The Chinchilla is originally from the Andes Mountains in South America and named after the Chincha people of that area who wore fur that looked similar to the Chinchilla’s.

Common Characteristics

  • Size: 1 to 20 pounds
  • Allergies: Moderate
  • Shedding: Mild


Common Reasons for Surrender

Many people adopt a Chinchilla without first doing their research, so they are unaware of the amount of time that is required to properly care for a Chinchilla. They then realize they simply do not have the time to care for the Chinchilla, and the Chinchilla goes to a rescue or to a shelter. In other cases, due to a weak economy, people simply cannot afford to keep their Chinchilla any longer.


Chinchillas can bond closely with their families. They make ideal pets for mature children of any age. Because children are so aware, children typically spot if a Chinchilla isn’t acting right and can alert their parents to get the Chin help quickly. Like people, all Chinchillas are individuals and have vastly different personalities. Some Chinchillas are more hyper than others; some are dependent while others are independent; some are reserved while others are outgoing. Many allergy sufferers find that they do well with a Chinchilla, however, they may have problems with the Chin’s hay and bedding.


A Chinchilla needs to spend time out of his cage every day. You can’t just put him in a cage and walk away until you feel like paying attention to him again. You must also Chinchilla-proof your home to avoid damage to your Chinchilla and to your home. Chinchillas have a penchant for chewing baseboards and furniture, which can be avoided by providing your Chin with chew toys. Chinchillas can also be messy and can live as long as 20 years: Are you prepared to financially care for a Chinchilla for the next two decades?


Chinchillas must have timothy hay and alfalfa hay in their diets. If you feed your Chin alfalfa-based pellets, give him loose timothy hay. If you feed timothy hay-based pellets, offer your Chinchilla loose alfalfa hay. Pellets should never have add-ins, such as corn. Chins typically love treats but only give treats in moderation. Cheerios, or any unsweetened or lightly sweetened cereal, are popular with Chinchillas as is dried fruit, raisins, and Craisins. Limit your Chinchilla to one or two treats daily, although you can give a few more on special occasions.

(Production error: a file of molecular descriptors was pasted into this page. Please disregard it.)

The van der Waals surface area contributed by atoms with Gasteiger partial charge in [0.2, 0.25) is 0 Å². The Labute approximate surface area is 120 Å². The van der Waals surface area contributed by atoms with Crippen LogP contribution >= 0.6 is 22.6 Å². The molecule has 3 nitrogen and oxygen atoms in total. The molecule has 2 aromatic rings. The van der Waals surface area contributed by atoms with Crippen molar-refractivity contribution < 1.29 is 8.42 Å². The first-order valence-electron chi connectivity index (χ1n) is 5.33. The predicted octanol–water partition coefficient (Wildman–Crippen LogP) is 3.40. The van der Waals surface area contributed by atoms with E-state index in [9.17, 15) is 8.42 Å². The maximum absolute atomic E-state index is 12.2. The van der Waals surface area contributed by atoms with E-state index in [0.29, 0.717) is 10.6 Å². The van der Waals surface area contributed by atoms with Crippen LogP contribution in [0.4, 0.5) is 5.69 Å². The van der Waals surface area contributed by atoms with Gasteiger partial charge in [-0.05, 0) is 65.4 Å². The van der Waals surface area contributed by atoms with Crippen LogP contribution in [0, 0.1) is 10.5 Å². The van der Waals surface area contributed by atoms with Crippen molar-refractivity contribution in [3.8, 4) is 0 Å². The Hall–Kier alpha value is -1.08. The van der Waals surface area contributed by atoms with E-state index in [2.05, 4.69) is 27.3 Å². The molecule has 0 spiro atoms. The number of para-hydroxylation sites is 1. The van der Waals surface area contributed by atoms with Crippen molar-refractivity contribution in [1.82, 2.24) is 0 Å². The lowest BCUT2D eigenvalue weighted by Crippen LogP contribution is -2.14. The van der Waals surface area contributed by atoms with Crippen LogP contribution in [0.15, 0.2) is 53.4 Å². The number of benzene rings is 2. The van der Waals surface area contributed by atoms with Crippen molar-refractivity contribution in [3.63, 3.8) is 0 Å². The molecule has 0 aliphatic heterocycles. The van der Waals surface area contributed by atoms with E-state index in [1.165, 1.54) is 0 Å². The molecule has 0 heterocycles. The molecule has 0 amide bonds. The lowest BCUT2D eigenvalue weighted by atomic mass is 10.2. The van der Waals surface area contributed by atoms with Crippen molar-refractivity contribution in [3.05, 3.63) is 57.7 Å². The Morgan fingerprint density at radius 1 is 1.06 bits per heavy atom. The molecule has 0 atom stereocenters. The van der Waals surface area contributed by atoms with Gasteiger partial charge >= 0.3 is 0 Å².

Give your Chinchilla between a half an hour to a few hours outside of his cage each day. While most will get enough exercise in a large-enough cage, time out allows your Chinchilla to explore new areas and to bond to his family. Allow as much time out as your schedule permits.

Possible Health Issues

An overall healthy pet, Chinchillas can be prone to malnutrition if they are not fed the proper diet. Some also suffer from teeth problems as a result of their genetics.


The healthiest bedding for a Chinchilla is CareFresh, untreated pine, or Aspen.


Your Chinchilla needs a dry dust bath a minimum of two to three times each week. Purchase a dust bath house. Chinchilla dust baths are essential to ensuring healthy fur and skin.


The bigger the cage, the happier your Chinchilla will be because he can climb and bounce off of the sides. A multi-level cage is ideal and will provide your Chinchilla with the room he needs to run, to climb, and to bounce. While costs are typically high when you first adopt a Chinchilla, you generally only purchase many items, such as a cage, one time.


Give your Chinchilla boxes, tubes, and furniture in his cage and during his time out, and he’ll be content bouncing around, under, and over his toys until he’s tired himself out. Be sure to spend time with your Chinchilla each day to help develop and strengthen your bond.

We want to thank North Jersey Guinea Pig and Hamster Rescue for help with this profile.

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